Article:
There is something spiritual about having friends who are like-minded. Ones that can finish your sentences just because they know exactly what you want to say, or ones that can read you in an instance and just know that all you need at that exact moment is a hug. Until I experienced it, I did not know it existed just like that, and it amazes me how quickly that bond can develop. It’s as if something was lined up in the stars to make it all happen. Sometimes it makes me miss my beautiful, dearest soul sister even more because we have that same bond even with two thousand miles between us, but to feel it almost every day is a blessing.
There is something to be said in sharing each others joys and sorrows. The pains and celebrations. The unspoken words and language that can be said only with that look in one’s eyes. This is the joy I had been missing all of my married life. I am grateful for my new beginning. My freedom from that controlling, manipulative man I now call my ex. My free spirit that was once just a ghost in a dream has been given permission to come out to play, and she has found more soul sisters to be with.
And I am, for the first time in a truly long time, happy.
I have had a week where I was able to spend time doing the things I enjoy. There were still things that needed to get done, like take the little ones to school and make dinner, but I did these things in a way that I preferred.
We walked to school, which is a convenient 5 minute walk. We brought the dog both ways. We didn’t need to use before and after school care this week, and that made a huge difference in how much time we had to do things together and the free time they had without having homework or meal time. Our days suddenly gained a lot of time.
We made meals that were fun and delicious with organic whole foods that were deliciously vegetarian. Dinner became a joy instead of a chore.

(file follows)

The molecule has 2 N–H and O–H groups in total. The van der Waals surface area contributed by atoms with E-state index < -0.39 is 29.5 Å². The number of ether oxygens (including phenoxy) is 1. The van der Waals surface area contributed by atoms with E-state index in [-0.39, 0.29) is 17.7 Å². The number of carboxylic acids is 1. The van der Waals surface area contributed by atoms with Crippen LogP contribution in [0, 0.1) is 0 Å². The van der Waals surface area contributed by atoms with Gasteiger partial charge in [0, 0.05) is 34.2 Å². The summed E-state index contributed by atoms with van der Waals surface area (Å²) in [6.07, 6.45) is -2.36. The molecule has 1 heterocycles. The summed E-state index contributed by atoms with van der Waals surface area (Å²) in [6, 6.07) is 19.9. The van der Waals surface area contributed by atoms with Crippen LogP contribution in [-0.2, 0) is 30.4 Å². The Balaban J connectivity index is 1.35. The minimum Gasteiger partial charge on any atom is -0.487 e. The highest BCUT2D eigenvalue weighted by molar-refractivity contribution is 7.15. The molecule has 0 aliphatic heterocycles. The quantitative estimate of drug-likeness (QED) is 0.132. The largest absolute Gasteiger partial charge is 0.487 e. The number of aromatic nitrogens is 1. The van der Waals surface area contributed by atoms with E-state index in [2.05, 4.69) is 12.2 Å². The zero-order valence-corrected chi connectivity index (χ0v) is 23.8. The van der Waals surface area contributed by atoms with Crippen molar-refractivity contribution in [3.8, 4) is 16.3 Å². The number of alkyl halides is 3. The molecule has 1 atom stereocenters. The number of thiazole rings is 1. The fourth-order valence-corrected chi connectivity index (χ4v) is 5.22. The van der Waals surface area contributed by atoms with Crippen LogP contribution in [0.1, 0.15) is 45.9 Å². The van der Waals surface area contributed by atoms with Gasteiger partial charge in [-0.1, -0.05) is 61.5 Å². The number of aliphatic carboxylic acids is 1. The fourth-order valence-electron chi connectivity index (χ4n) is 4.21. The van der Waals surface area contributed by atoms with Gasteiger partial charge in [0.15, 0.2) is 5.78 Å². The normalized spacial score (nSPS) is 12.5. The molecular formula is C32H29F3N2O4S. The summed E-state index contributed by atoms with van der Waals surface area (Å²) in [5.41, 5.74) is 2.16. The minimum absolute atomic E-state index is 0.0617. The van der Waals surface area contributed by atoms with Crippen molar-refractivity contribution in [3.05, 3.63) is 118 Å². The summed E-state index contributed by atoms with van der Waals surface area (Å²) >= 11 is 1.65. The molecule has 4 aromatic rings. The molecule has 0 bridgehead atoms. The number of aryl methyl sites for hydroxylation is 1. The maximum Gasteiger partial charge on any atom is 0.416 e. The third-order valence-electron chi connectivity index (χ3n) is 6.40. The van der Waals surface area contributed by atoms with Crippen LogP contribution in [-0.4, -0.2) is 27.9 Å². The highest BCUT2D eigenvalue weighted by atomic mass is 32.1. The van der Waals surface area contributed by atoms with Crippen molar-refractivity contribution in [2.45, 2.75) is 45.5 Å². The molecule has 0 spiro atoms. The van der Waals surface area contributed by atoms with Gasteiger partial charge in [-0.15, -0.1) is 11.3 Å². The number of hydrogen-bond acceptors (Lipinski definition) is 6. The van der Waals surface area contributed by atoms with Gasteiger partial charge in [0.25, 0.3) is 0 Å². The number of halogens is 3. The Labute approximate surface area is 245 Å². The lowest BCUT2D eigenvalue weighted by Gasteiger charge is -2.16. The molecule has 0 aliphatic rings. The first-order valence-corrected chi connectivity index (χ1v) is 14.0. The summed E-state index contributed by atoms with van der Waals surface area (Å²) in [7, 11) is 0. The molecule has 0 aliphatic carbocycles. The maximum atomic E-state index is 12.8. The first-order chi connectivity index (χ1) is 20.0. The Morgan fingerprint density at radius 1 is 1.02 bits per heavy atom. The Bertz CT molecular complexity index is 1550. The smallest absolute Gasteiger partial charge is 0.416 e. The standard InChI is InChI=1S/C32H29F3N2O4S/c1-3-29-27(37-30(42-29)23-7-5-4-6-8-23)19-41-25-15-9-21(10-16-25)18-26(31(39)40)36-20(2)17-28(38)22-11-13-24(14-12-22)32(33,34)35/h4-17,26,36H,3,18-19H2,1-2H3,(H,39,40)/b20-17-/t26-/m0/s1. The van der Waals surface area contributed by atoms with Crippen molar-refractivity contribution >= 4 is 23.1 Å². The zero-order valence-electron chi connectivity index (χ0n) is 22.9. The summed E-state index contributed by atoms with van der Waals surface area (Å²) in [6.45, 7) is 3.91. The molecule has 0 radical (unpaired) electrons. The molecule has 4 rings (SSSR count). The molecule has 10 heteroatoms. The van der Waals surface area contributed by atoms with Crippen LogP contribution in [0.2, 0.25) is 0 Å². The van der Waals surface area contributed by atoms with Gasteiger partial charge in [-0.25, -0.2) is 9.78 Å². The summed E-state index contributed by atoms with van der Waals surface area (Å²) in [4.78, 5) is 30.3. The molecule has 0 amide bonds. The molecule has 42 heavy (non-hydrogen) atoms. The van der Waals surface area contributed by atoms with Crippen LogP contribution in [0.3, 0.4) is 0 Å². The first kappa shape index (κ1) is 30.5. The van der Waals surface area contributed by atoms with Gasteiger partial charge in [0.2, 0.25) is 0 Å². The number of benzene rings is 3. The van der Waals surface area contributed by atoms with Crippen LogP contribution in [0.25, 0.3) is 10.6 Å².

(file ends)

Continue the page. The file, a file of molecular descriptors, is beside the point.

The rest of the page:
It’s amazing how the simple things take on more enjoyment when you have time. Less stuff means less to clean. Less to own means less to owe. This gives way to freedom. The less you need to work to pay the bills for the stuff you need to clean. Seems pretty straightforward, no? With less, you can do more of what you love.
How do you decide who is worthy of a second chance in life? How do you deem the worth of one’s value?
I know this is far too broad a topic, and extenuating circumstances will change the outcome for many people, depending on what the situation looks like. But in general, are we programmed to cut people off or to continue to give them chances to succeed? Where do we draw the line for our own mental or physical security?
This has nothing to do with past relationships that are creeping back in, although I know that is often where people tend to consider the second chances coming into play. I am taking this as a much broader topic. Think about reformed drug addicted individuals, gamblers who no longer gamble, military personnel who have come back from deployment with severe PTSD, or the teenager who has tried to take his/her own life.
It seems to me that the majority of the topics that I have considered have a mental health component attached to them. Whether it is an addiction, or there is something else happening that causes mental unwellness, the bottom line to me is that it is an illness. There are so many stigmas attached to mental illness, and that in itself is a hurdle to conquer. Mental illness needs the same care and attention as physical illness.